If trees are infected, fallen needles should be cleaned up and put in a sealed plastic trash bag and sent to the dump. If a blue spruce tree is in such bad condition that you want to replace it, a tree species other than spruce should be considered so the new tree doesn’t succumb to the same disease.

Fungicides can also be used as part of a management program. Infected trees can be sprayed with Bordeaux mixture 8-8-100 (8 lb hydrated lime, 8 lb copper sulfate, 100 gal water) or fungicides containing chlorothalonil or thiophanate methyl. Fungicides should be available at local nurseries, garden supply stores, or feed stores. Fungicides provide protection against infection and prevent the spread of the disease within the tree. The timing of fungicide applications is critical for them to be effective in managing the disease. They should be applied to the tree when the new needles are about half developed and again when they are full length (about 3 weeks later).

Two years of treatment usually restores moderately affected trees to full foliage. Severely affected trees may require more years of treatment. Homeowners who have blue spruce trees that are losing needles can contact their pest control person to inspect their trees and spray if appropriate. Tree owners can spray their own trees if they have the equipment to adequately cover the tree. Label directions for using pesticides should be followed precisely.

Purchasing New Trees

Nursery owners should closely inspect their trees to make sure they don’t sell any infected trees. Use a hand lens to inspect trees for fruiting bodies of the fungus emerging from the stomata of the needles. Purchasers should also inspect trees closely when they are purchased.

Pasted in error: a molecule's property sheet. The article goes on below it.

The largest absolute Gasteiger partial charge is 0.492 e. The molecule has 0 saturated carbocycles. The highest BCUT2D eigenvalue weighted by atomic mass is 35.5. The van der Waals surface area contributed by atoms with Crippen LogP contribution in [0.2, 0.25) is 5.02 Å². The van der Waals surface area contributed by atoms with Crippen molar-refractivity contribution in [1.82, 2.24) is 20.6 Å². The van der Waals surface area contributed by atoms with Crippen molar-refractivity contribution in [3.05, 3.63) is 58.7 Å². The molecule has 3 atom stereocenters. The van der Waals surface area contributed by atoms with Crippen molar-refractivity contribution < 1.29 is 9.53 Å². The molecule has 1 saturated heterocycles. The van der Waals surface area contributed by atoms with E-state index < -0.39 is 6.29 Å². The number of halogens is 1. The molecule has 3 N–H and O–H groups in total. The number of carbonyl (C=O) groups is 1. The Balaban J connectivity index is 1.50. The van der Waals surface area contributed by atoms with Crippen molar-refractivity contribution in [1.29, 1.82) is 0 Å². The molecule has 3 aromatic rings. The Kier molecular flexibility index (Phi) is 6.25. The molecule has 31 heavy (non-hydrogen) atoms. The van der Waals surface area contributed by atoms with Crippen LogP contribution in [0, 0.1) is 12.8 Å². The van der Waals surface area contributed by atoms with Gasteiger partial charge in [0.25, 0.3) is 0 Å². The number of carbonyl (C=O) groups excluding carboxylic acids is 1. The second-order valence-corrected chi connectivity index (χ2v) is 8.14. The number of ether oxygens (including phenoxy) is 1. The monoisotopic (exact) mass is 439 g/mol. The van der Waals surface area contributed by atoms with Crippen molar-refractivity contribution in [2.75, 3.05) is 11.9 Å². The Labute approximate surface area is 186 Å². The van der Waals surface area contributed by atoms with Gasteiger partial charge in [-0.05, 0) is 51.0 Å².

Caused by

The fungus Rhizosphaera kalkhoffii


Needle discoloration: yellow to reddish-purple to brown

Symptoms develop first on the oldest needles on branches in the lower plant canopy

Premature defoliation

Premature death


Black pycnidia (fruiting bodies) develop on infected needles

Disease conditions

Warm temperatures (65–75°F),
wet weather

Disease management

Plant only healthy trees

Avoid planting new trees next to established trees

Sterilize pruning shears
between cuts

Promote good air circulation around trees by open spacing, selective pruning, and removing brush and grass around trees

Apply fungicide


Benyus, J.M. 1983. Christmas tree pest manual. St. Paul, MN: U.S. Department of Agriculture Forest Service, North-Central Forest Experiment Station.

Riffle, J.W., and G.W. Peterson. 1986. Diseases of trees in the Great Plains [Technical Report RM-129]. Ft. Collins, CO: U.S. Department of Agriculture Forest Service, Rocky Mountain Forest and Range Station.

Sinclair, W.A., H.H. Lyon, and W.T. Johnson. 1987. Diseases of trees and shrubs. Ithaca, NY: Cornell University Press.

For further reading

H-158: How to Collect and Send Specimens for Disease Diagnosis

H-160: Mimosa Vascular Wilt

CR-554: Verticillium Wilt of Catalpa, Maple, and Elm

Original authors: Norman Wolf, Retired San Juan County Extension Agent; Natalie Goldberg, Extension Plant Pathologist; and Robert Cain, Forest Pest and Detection Specialist.

Photo of Natalie P. Goldberg.

Natalie P. Goldberg is a Professor and the Extension Plant Pathologist in the Department of Extension Plant Sciences at NMSU. She earned her B.S. in ornamental horticulture from Cal Poly Pomona and her M.S. and Ph.D. in plant pathology from the University of Arizona. Her Extension program focuses on plant health management, plant disease identification, and crop biosecurity.

The pesticide recommendations in this publication are provided only as a guide. The authors and New Mexico State University assume no liability resulting from their use. Please be aware that pesticide labels and registration can change at any time; by law, it is the applicator’s responsibility to use pesticides ONLY according to the directions on the current label. Use pesticides selectively and carefully and follow recommended procedures for the safe storage and disposal of surplus pesticides and containers.

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Revised June 2017